Why Do DigitalOcean, AWS & Co Not Default To Debian?

I just read Chris Lamb's platform[1] for this year's DPL elections, where he asks why enterprises do not use Debian by default. In this article, I want to give some answers, although I think Chris is very likely already aware of them, given his track record.

  • Marketing

    I think Chris is partially right: Marketing is important, whether we like it or not. The ArchWiki example that he mentions, shows that they manage to present relevant content in a very accessible manner. This has in part to do with their organization of the information, and also with them possibly keeping the information better up to date than we probably do (I frequently find better information in the ArchWiki myself.)

    Their styling is imho on par with ours, so the difference should lie elsewhere. This may be partially due to them using a different software which has a much bigger userbase than ours, which certainly does contribute to users findig it easier to work with, because they don't need to learn anything new - no new procedures, no new markup language, the software already feels familiar. In short, it conforms more to existing user habits because of the market share of that other software.

  • Commercial Viability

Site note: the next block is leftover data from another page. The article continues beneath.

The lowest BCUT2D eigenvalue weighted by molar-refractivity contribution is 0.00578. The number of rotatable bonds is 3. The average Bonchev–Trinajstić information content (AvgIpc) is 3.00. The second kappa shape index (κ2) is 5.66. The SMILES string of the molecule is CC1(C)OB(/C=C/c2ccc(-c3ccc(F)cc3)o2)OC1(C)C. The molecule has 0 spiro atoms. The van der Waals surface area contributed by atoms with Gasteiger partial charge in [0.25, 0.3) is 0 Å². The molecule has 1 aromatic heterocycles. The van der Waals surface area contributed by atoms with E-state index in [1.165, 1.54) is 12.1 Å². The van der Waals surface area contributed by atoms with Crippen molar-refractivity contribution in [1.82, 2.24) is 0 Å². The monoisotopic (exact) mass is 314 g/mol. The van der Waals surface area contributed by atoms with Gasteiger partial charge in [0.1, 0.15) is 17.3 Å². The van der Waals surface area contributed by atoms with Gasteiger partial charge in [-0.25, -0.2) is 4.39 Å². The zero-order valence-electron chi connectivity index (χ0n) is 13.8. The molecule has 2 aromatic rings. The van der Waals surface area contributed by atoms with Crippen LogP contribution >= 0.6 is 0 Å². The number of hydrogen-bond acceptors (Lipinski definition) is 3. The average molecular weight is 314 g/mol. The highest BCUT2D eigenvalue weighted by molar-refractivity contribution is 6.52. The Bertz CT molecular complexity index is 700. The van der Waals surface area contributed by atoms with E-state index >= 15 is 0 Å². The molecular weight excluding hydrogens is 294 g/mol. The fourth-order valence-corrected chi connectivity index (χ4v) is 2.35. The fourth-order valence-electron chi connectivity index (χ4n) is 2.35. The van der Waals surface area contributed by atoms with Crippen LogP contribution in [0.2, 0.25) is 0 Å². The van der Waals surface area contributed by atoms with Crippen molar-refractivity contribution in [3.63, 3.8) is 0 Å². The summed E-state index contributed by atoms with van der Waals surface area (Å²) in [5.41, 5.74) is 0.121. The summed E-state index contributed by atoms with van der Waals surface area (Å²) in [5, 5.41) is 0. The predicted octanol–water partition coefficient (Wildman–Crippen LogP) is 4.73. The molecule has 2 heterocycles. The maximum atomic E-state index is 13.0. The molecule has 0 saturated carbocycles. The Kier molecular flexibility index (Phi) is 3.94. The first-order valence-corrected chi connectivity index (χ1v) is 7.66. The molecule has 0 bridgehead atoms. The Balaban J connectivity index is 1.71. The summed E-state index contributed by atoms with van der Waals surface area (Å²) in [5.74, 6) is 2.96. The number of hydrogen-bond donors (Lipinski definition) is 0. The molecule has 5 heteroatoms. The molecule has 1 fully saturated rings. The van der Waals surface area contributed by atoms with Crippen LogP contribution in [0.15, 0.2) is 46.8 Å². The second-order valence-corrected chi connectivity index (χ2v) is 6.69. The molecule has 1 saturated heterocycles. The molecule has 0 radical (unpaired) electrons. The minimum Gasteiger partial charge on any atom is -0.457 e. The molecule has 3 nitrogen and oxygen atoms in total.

In my professional experience, I found that there are a few factors which make other versions of Linux, particularly CentOS and friends, more attractive to enterprises like eg. AWS:

    • Our support cycle is too short.

      These enterprises like to have that 10 years of support and never worry about any ugprades, because after 10 years, you can usually safely throw the machine away. The impact is that the vendor, eg. Amazon, does not need to involve the customer about upgrading their application, which the customer usually does not want to do, and also does not allocate any budget to. The typical customer expects, that once he has his application deployed, it will continue to run without change until he decides to stop running that version of said software, and considers upgrades to be a waste of time an money. Also, both security updates and newer versions of some third-party software become available on older versions of such Linux systems without the need for a big upgrade. The former enables the vendor to say that his platform is secure, and that any breaches are solely the fault of the customer, while the latter enables the vendor to offer new features to the customer without requiring him to upgrade. As an example, I'd like to point to the availability of PHP7 on CentOS 6.8, which is from 2016, but does not deviate too much from even older versions of CentOS and thus require not too much re-learning, with their first 6.x version being released in 2011, alongside Squeeze.

      [2018-01] It looks like Snaps are addressing this problem.

    • As a corollary to that, there is a much clearer separation between the very small core distribution, and the large amount of third-party commercial software.

      Also, us having tons of software already included, which eat a lot of manpower, is an underemphasized, so it may not be obvious how Debian can make users' lives easier.

    • There is a certification system in place, that gives the enterprise some confidence about the abilities of any prospective hires. I am not aware of any certification system for Debian.